There was a terrorist attack in Tunisia on March 18th. Did you know about it? I didn’t. However, Wanda Waterman of The Voice Magazine did, and went to attend the anti-terrorism rally that happened eleven days later on March 29th. She brought back to us an article about how a non-western nation is dealing with, not just one, but a multitude of terrorist activities. Activities that we here in the western world barely get any notice of. She’s also brought back pictures of what it was like to be in the rally, a humanizing view of a people who have decided that terrorism will not cow them, and how they are dealing with it not through an array of new laws prohibiting freedom, but rather with a celebration of the country they have and promises of increased tourism in spite of, even because of, the extremist activity.
Reading this article, and realizing that I knew absolutely nothing about this attack beforehand brought how to me just how the media and the terrorists often work hand in hand, both needing and feeding off of each other. A terrorist attack in a nation full of brown people, one of many That’s happened over the last several years is hardly any sort of news in the western world anymore. But a single attack in France captured the headlines for days on end.
In part, It’s probably because the closer the victims are to us, the more we’re able to identify with them, and the more resonance the story has. The media does not seem to care about the effects of its actions on our social landscape, merely about doing what is required to gain the most eyeballs. Quite simply, the notion of violence in a country with significant poverty is not considered news. That kind of violence is just a normal part of life in those situations, right? And since we’re not that poor, it won’t affect us, so doesn’t matter to us. I have to wonder though, what would happen if the media just decided to stop reporting on any terrorist attack at all? If they decided that journalistic ethics should prohibit them from advertising the terrorists? work.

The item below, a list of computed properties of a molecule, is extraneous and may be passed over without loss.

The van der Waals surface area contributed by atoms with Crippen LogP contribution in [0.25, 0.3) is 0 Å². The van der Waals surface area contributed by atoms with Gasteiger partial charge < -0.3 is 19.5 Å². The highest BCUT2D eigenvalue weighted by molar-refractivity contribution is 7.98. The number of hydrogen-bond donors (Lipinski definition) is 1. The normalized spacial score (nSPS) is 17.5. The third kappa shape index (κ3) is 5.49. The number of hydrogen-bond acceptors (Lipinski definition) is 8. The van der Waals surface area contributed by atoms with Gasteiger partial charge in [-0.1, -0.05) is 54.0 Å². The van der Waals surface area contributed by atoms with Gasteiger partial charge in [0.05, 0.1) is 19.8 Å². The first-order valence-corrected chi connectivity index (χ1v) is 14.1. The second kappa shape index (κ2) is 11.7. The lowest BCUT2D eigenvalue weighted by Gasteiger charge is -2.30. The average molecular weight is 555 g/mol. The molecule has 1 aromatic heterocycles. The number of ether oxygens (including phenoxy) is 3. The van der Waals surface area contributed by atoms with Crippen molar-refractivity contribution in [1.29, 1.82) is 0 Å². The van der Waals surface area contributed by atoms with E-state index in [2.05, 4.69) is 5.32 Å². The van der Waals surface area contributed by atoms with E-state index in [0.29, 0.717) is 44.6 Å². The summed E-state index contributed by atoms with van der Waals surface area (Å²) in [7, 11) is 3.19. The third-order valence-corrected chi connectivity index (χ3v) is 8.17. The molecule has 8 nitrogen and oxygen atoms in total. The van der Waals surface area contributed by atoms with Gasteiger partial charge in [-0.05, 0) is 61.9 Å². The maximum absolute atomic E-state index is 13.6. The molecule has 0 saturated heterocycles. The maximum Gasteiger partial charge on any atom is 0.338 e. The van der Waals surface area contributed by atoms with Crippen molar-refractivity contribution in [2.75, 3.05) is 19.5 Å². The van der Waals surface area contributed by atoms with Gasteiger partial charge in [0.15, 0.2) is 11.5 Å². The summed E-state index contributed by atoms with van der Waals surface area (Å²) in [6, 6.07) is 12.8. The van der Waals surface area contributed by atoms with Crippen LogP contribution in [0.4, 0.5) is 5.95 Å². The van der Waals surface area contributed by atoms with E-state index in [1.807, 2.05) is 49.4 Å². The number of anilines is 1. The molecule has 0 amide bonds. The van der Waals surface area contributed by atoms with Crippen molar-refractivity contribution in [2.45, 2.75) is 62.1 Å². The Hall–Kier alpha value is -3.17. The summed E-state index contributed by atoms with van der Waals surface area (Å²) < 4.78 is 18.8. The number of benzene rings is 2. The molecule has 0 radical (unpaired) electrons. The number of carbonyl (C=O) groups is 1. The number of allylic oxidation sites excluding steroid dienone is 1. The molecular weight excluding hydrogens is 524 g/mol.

If That’s too depressing, however, this Easter weekend edition of The Voice Magazine also has our latest Meeting The Minds. In this issue, we have the first part of a three-part interview with the founder of connectivism, Dr. George Siemens.
And as an AU student, I’m sure most of us have had the experience of waiting tensely for that mark on an assignment or exam to come back. And the frustration that can happen when the tutor doesn’t meet the defined service standards. It’s bad enough having to wait at all, but then to go past when the standards say you should expect the work can be infuriating. Deanna Roney looks at the issue of Tutor Time this week, and considers it from the other side of the fence.
Finally, I want to make sure to draw everybody’s notice to the upcoming AUSU AGM. If you haven’t found out already, you can see the full announcement on the AUSU web page, or see the small version in this week’s AUSU update. The AGM is the time when all students can have their say into exactly how Council is operating, so It’s a great time to get involved if you’ve got something on your mind.
Enjoy the read!